Journalists in Europe Concerned for Traditional Media Outlook
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Journalists in Europe Concerned for Traditional Media Outlook

The rise of digital and social media and the global economic crisis have had a profound impact on journalists in Europe, with a third of respondents to a new survey conducted by the Oriella PR Network concerned that their “traditional” media channel may be taken off the market.

Paul Holmes

The rise of digital and social media and the global economic crisis have had a profound impact on journalists in Europe, with a third of respondents to a new survey conducted by the Oriella PR Network concerned that their “traditional” media channel (whether print, radio or television) may well be taken off the market, while nearly one in five confirmed that this has already happened to their publication.

 

This concern was highest in the U.K., where 75 percent felt this to be the case, and lowest in Belgium and the Netherlands, where only a quarter felt this.

 

The potential good news for all these outlets is that the online platform, at least, offers an alternative to keep the publication alive. 10 percent have already made a complete switch from traditional to online and with the rapid growth and bullishness of online advertising at the expense of print and screen advertising, it could be argued that this number could well grow.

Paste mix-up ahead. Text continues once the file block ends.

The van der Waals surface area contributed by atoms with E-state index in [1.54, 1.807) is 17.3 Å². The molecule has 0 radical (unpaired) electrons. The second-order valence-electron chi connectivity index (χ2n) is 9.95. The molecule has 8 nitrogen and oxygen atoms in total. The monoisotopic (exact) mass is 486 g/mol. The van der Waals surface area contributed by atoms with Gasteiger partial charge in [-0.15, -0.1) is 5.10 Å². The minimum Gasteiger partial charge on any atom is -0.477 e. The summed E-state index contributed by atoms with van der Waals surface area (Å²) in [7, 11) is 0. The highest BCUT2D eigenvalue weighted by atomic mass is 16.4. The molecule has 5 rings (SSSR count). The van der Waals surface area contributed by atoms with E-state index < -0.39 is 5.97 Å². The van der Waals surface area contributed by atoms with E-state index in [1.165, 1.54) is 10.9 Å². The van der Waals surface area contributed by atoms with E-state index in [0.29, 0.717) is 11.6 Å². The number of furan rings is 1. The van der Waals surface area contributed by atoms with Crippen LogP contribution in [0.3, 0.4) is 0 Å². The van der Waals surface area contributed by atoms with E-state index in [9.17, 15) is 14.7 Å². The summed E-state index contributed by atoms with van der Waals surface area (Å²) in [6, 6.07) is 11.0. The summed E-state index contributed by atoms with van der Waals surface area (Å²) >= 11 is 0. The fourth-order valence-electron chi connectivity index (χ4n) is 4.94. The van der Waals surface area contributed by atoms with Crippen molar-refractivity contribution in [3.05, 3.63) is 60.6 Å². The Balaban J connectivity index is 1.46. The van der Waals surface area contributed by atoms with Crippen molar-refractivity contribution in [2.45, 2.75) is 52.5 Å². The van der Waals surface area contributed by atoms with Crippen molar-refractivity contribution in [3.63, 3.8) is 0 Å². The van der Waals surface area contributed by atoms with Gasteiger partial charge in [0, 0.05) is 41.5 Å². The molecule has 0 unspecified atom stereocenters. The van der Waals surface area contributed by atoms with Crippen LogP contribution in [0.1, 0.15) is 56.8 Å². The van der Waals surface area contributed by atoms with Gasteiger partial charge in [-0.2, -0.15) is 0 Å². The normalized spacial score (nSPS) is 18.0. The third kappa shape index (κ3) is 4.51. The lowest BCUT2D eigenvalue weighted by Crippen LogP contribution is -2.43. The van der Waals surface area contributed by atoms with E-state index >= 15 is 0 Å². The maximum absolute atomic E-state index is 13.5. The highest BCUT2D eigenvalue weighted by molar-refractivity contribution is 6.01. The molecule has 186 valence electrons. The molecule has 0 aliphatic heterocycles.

Oriella—a network of technology-focused public relations firms in multiple European markets—surveyed 350 journalists from broadcast, national, regional and trade media across Belgium, France, Germany, Spain, Sweden, The Netherlands and the UK to monitor the evolution of the daily role and routine of a journalist in Europe, following up on a similar survey last year.

 

Nearly 60 percent agreed that the number of printed media will shrink dramatically; in Germany, Sweden and the UK, this sentiment was shared by over two thirds of all journalists. Also, over half (53 percent) felt the alternative (online media) is still a far from profitable business model. This pessimistic outlook continued when asked about the quality of journalism, with 54 percent believing this would erode due to lack of editorial resources.

 

However, there were also some more positive insights to take from journalists’ predictions. Only a quarter thought the number of media in total would shrink and nearly half felt that the emerging number of “new media” would create a new media landscape. Respondents in Sweden were most optimistic in this regard with two thirds supporting this view. There was also good news for the PR industry with over 40 percent of journalists claiming that the dependence on PR-driven content will increase as a consequence.

 

The evolution of digital practices within journalism has not relented in the last 12 months. Twitter has rapidly become one of the most effective communications tools for consumers across the globe, but especially for journalists and their publications. More than one third of all European publications now have Twitter channels, with the U.K. and the Netherlands being the earliest to adopt widely.

 

The result of all these changes is an increased workload for journalists with over 40 percent confirming they have to produce more content. This figure rises to over half in France, Sweden and the U.K. Almost a third (29 percent) also declare that they have to now work longer hours.

As a result, journalists are increasingly turning to user generated content to help satisfy the demand for online content. Only a fifth of all those polled do not accept UGC at all. Two-thirds (68 percent) encourage comments on stories online, while a quarter now quote bloggers in their original stories, highlighting the influence of the blogosphere as a resource for editorial content.

 

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